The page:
At the inside of the ankle, the end of the leg bone has a knobby area called the medial malleolus. The posterior tibial nerve course right behind this knob, and as it heads towards the foot, it has the potential to be compressed in this area.
Pain generally radiates to the bottom of the foot but sometimes up the leg. It can be dull and burning at the ankle, heel, or bottom of the foot and may be sharp with walking. The pain usually worsens with activity and is only sometimes relieved by rest.
Tumours can cause compression of varicose veins, bone spurs, and inflamed tendons but are more commonly caused by strain on the tissue due to mechanical factors affecting the foot.
The treatment depends on the cause of the nerve compression. It generally starts with physical therapy, custom orthotics, home ice therapy, and injections. If conservative measures fail, a surgical release may be indicated. Any tumour or mass causing the nerve compression should be removed.
9. Bone Tumor
Bone tumours in the heel are fortunately rare and generally benign. The pain typically starts as dull, deep heel pain and then quickly worsens and is associated with swelling.
An X-Ray will show a bone tumour or cyst. Depending on the level of pain and swelling and what the X-rays show, a CT scan or MRI may be recommended. Treatment depends on the type of cyst or tumour in the heel.
Systemic arthritic diseases can cause heel pain. Although conditions like rheumatoid arthritis, ankylosing spondylitis, psoriatic arthritis, or Reiter’s Disease can all cause heel pain, they are not common causes.
Typical treatments for plantar fasciitis may be helpful, but the underlying disease must be addressed. Read more about osteoarthritis.
11. Achilles tendonitis
the inflammation of the Achilles tendon results from small microscopic tears within the tendon caused by chronic overuse. Achilles tendonitis typically develops after an increase or change in a certain activity. More on Achilles tendonitis/ tendinosis.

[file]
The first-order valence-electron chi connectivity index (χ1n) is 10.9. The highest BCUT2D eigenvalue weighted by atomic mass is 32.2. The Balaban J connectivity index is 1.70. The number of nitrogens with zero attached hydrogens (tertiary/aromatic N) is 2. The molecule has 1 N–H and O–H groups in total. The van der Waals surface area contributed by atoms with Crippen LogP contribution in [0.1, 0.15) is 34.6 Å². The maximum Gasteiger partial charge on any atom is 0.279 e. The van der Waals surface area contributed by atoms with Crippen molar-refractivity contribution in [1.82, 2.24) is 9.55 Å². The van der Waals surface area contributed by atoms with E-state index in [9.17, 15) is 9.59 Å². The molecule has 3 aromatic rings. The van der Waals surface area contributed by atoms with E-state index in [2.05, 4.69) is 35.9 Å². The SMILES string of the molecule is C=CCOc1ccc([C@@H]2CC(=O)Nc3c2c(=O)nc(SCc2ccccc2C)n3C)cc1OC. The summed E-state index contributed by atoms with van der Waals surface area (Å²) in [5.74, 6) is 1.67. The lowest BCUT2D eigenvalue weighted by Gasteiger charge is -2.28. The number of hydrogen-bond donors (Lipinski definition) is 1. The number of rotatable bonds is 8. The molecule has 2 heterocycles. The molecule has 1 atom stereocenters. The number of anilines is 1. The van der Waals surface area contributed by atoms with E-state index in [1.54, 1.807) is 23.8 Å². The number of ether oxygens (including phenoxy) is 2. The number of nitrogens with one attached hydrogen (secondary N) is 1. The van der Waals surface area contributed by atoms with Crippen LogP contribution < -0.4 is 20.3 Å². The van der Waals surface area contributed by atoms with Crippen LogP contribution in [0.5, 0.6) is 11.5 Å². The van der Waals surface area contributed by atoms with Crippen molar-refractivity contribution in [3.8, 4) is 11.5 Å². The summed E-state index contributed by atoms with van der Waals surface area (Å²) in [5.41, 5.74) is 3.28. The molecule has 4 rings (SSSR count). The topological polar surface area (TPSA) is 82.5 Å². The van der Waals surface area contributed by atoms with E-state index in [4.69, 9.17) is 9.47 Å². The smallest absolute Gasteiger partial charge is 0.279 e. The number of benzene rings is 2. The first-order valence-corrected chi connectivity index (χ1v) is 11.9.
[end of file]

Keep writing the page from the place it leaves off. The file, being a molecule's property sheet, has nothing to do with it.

12. Haglund Deformity
Bony enlargement on the back of the heel is common in high arched feet and aggravated by shoes. Haglund commonly leads to painful bursitis, the inflammation of a fluid-filled sac between the tendon and bone.
Haglund’s deformity is also known as “pump bump” because the condition is common in women who wear high heels (or pumps). The rigid heel counter of a high-heeled shoe aggravates the enlargement when walking.
The condition is more common in individuals with high arched feet (cavus feet) because as the heel bone tilts up in a high arched foot, the bone on the back of the heel becomes more prominent. It rubs on the Achilles tendon, and shoes place more pressure on the area, causing inflammation of the bursa and surrounding tissue.
13. Heel spur
Heel spurs will cause pain and tenderness on the lower of the heel that will get worse as time passes by.
Less common causes of heel pain include Behcet’s syndrome, shrinking of the fat pad (fat pad atrophy), gout, lupus, heel bone swelling (intraosseous calcaneal oedema), and fibromyalgia.
Heel pain at the back of the heel may be caused by Achilles tendonitis, heel spurs, bursitis, tenosynovitis, and Haglund’s deformity.